Attitudes Toward Death End of Life Issues Diversity and Death Questions

Please follow the attached doc “Question 1-4 ” for the questions to answer

Questions 1

a.)

Attitudes Toward Death

Notice that the Chapter 1 reading for this week is a helpful lead-in to the following discussion topic.

This is the beginning of the course, so let’s comment on what our attitudes about death are at the present time. Some individuals have anxiety thinking or speaking about death.

Although many of you are taking this course to learn more about the process of dying, death, grief, and bereavement, and associated sociological and political issues, for your career track or to enhance your work experience in the field; there are always classmembers among us who have recently experienced death of someone in their relationships or know someone with a terminal disease and have a need for expression, understanding and support.

You will see that this is a significant course in your college experience. Right now, you are to enter a response about your attitude toward death as it is today. Please discuss in 1-2 paragraphs(single-space) being open and forthright. Remind yourself that while we are in this class for the next two months, we will be a fictive family.

b.)

Death Education: Modern Beginnings

A pioneer in the study of death education beginning in the late 50’s, Herman Feifel, contended that the psychological community considered death a dark symbol not to be stirred or taught, certainly not in universities and professional schools. His symposium and seminal publication, The Meaning of Death (1959) changed that perception and practice and gave impetus to other researchers whose clinical perceptions and empirical findings are provocative.

Some findings of interest are that death is a directive force present in all of us from our very beginning.

  • Wahl (1959) and others contend that when we shield children from the experience of death, we hinder their emotional growth.
  • Various subcomponents of the fear of death are evident in fear of the unknown, loss of identity, not able to live life “completely,” fear of going to hell, or other spiritual beliefs (Gillespie, 1963).
  • How we anticipate future events, such as death, determines how we behave in life.
  • Acceptance of personal mortality is a foremost entry to self-knowledge. Feifel reminds us that too many of us delay or camouflage death resulting in social pathology rather than using that energy wasted on denial for more constructive and positive aspects of living.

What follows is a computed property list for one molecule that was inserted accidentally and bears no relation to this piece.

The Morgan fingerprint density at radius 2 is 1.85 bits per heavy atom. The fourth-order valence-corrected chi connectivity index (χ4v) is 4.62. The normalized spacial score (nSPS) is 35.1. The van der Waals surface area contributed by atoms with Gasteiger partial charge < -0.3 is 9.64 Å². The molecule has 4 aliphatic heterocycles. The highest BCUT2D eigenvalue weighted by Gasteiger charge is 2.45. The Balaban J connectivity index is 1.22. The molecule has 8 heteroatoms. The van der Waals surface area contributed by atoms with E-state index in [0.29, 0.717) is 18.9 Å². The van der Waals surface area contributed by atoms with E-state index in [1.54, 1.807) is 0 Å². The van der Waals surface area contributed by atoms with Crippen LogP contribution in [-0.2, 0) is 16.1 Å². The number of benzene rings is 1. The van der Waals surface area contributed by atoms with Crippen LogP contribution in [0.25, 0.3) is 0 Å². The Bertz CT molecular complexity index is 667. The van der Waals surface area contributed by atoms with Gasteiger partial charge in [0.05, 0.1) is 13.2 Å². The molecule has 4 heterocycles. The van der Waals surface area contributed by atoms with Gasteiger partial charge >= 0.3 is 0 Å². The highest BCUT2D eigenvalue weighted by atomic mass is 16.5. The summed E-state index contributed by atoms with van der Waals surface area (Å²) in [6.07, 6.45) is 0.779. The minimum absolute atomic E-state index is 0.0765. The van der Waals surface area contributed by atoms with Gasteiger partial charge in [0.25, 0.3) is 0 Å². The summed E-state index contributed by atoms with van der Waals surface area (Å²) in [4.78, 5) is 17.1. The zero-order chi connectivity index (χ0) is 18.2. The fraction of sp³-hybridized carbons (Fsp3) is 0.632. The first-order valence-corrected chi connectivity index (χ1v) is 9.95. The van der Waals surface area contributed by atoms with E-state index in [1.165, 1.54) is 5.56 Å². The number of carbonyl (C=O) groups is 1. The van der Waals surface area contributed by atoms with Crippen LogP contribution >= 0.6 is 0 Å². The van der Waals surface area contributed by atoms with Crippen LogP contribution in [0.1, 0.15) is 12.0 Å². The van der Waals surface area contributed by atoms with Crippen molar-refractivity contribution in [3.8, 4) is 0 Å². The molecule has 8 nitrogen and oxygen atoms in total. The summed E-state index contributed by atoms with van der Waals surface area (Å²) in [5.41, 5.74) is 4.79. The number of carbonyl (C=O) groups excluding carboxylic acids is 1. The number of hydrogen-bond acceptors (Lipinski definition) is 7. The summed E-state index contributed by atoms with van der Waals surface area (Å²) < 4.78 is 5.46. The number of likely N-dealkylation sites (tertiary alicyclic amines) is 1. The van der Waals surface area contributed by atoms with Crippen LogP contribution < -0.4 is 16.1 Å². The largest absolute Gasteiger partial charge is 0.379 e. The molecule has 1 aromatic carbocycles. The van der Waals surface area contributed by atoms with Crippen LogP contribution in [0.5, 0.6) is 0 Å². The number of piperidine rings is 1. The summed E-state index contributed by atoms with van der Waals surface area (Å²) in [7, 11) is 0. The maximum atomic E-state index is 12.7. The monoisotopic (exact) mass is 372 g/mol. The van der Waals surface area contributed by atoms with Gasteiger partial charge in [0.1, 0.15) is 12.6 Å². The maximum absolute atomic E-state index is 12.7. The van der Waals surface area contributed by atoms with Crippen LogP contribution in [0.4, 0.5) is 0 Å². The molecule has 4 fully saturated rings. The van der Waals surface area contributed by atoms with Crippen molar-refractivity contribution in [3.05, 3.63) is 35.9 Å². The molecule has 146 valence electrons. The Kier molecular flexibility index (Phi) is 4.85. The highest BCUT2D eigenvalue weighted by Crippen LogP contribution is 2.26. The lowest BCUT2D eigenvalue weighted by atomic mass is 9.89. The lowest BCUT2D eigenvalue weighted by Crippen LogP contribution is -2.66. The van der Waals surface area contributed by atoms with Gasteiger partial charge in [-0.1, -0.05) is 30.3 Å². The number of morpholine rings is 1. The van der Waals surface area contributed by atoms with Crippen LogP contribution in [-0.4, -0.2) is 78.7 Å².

• Death education needs to assume a rightful role in our cultural upbringing. Death is a psychological presence in ourselves that needs to be attended to throughout our life stages.

Note: This material is referenced from The American Psychologist, April 1990 and other of Feifel’s work. It is dated but permeates later writings on death education.

Your task is to select one finding or statement and discuss it by thinking critically, referring to any of the readings or scholarly works, and your own feelings, reasoning, or perspective. The entry should be at least 1-2 paragraphs(single –space).

Key Terms and Phrases


The following are terms and phrases associated with death and dying. It is important to understand what they refer to when you hear them or need to use them in communication with others and for your own benefit.

KEY TERMS AND PHRASES

Average life expectancy: the average remaining length of life that can be expected for individuals of a specific age and often related to a specific society

Death attitudes: dispositions, postures; settled tendencies to acting, representing one’s feelings or opinions about death; the other component, in addition to encounters and practices, of overall experiences with death

Death rates: the number of individuals in a particular group who die during a particular time period; usually expressed as some number of deaths per 1,000 or per 100,000 persons in the population; also called mortality rates

Dying trajectory: the duration or shape of a dying process

Encounters with death: ways in which one confronts or meets up with death; an aspect of experiences with death

Experiences with death: the sum of one’s overall death-related encounters, attitudes, and practices

Mortality patterns: typical ways in which one encounters death

To get some practice, choose one term and use it in a meaningful sentence as though you are in conversation with others.

Reading material

Read chapter 1 in the Bryant and Peck textbook Handbook of Death and Dying.

Chapter 1: The Universal Fear of Death and the Cultural Response

CALVIN CONZELUS MOORE & JOHN B. WILLIAMSON

 

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